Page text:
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Aiming High

BY Krista Simmons | December 13, 2018 | Feature Features

Alta Adams marks a new chapter in a historic neighborhood.
The Snacks section of the menu is filled with mouthwatering small bites, like deviled eggs with paprika and chives.

West Adams is one of the oldest neighborhoods in Los Angeles, and at one point, it was one of the wealthiest. With its stunning Victorian and Craftsman architecture, it also was one of the first areas African-Americans fought and won the right to own property, setting a precedent for similar housing covenants around the country and eventually becoming home to well-heeled celebrities, musicians and public figures like Butterfly McQueen, the Mills Brothers, Bill “Bojangles” Robinson, Marvin Gaye and attorney Johnny Cochran.

But with the construction of the 10 Freeway, the neighborhood was split, homes were torn down and many of the wealthy moved to areas like Baldwin and Beverly Hills. Needless to say, things changed.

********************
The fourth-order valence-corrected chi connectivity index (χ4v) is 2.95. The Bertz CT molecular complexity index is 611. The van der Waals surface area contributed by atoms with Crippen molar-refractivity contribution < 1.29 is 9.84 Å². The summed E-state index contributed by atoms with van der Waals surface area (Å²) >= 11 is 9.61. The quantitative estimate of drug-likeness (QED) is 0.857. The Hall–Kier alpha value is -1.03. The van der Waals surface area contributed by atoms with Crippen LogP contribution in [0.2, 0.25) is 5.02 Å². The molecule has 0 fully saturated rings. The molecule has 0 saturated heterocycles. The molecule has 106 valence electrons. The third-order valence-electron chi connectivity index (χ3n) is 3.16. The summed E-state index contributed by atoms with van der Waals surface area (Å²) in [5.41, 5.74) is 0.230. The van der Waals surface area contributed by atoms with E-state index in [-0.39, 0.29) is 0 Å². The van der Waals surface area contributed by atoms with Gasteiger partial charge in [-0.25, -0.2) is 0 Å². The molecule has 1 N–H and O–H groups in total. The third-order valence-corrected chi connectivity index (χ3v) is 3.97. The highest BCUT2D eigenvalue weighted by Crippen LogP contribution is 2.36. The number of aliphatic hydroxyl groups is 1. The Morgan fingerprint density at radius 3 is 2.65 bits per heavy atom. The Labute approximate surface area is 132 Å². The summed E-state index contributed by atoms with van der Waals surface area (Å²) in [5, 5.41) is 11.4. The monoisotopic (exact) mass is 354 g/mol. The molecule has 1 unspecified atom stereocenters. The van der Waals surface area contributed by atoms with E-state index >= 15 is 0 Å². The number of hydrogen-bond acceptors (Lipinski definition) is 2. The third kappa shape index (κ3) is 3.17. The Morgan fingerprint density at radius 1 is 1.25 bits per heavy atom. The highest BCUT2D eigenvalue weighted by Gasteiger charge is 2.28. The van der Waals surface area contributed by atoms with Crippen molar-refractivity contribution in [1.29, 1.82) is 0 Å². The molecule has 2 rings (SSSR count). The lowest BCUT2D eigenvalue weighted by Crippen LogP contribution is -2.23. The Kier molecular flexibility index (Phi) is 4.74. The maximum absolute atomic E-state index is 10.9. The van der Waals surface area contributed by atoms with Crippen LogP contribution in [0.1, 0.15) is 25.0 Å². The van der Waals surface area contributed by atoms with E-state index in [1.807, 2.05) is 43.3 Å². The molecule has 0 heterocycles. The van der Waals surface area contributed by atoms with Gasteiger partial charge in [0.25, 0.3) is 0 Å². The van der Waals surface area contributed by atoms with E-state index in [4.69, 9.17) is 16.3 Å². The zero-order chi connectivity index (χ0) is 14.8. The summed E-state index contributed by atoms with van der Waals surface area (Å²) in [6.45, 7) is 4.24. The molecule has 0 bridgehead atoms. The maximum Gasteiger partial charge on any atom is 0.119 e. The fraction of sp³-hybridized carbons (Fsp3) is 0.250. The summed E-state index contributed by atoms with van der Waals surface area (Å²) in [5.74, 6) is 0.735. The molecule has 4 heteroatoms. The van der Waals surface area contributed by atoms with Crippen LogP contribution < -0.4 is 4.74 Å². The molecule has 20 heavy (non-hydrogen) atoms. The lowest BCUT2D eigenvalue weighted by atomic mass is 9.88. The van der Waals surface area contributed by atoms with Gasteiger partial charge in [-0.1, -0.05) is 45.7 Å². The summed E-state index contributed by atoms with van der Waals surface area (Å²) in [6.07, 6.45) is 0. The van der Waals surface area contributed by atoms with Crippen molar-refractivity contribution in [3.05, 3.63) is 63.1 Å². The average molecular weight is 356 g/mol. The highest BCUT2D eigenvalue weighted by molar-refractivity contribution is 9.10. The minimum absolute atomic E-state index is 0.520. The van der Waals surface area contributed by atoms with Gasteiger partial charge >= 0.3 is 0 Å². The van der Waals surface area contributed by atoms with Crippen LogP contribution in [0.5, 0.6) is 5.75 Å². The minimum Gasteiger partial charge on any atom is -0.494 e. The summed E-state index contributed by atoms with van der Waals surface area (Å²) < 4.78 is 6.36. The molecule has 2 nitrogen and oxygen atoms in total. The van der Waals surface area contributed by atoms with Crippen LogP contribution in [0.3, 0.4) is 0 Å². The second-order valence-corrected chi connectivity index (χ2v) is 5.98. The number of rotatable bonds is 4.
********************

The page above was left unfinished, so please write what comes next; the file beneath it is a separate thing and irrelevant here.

But West Adams is still what I’d consider one of L.A.’s last real neighborhoods. We walk each other’s dogs. We keep an eye on each others houses. We look out for each other. There are art galleries, comedy nights and, behind it all, a real sense of community. There’s also what I consider to be one of the best slices in L.A.,
at Delicious Pizza, owned by Mike and Rick Ross of Delicious Vinyl, who also happen to throw one of the area’s best block parties.

But in terms of upscale dining, West Adams has been mostly neglected by outside developers, entrepreneurs and chefs. So the arrival of Daniel Patterson, whose San Francisco restaurant Coi has received three stars from the illustrious Michelin Guide, definitely got the attention of locals and the food community alike.

Photography Courtesy Of: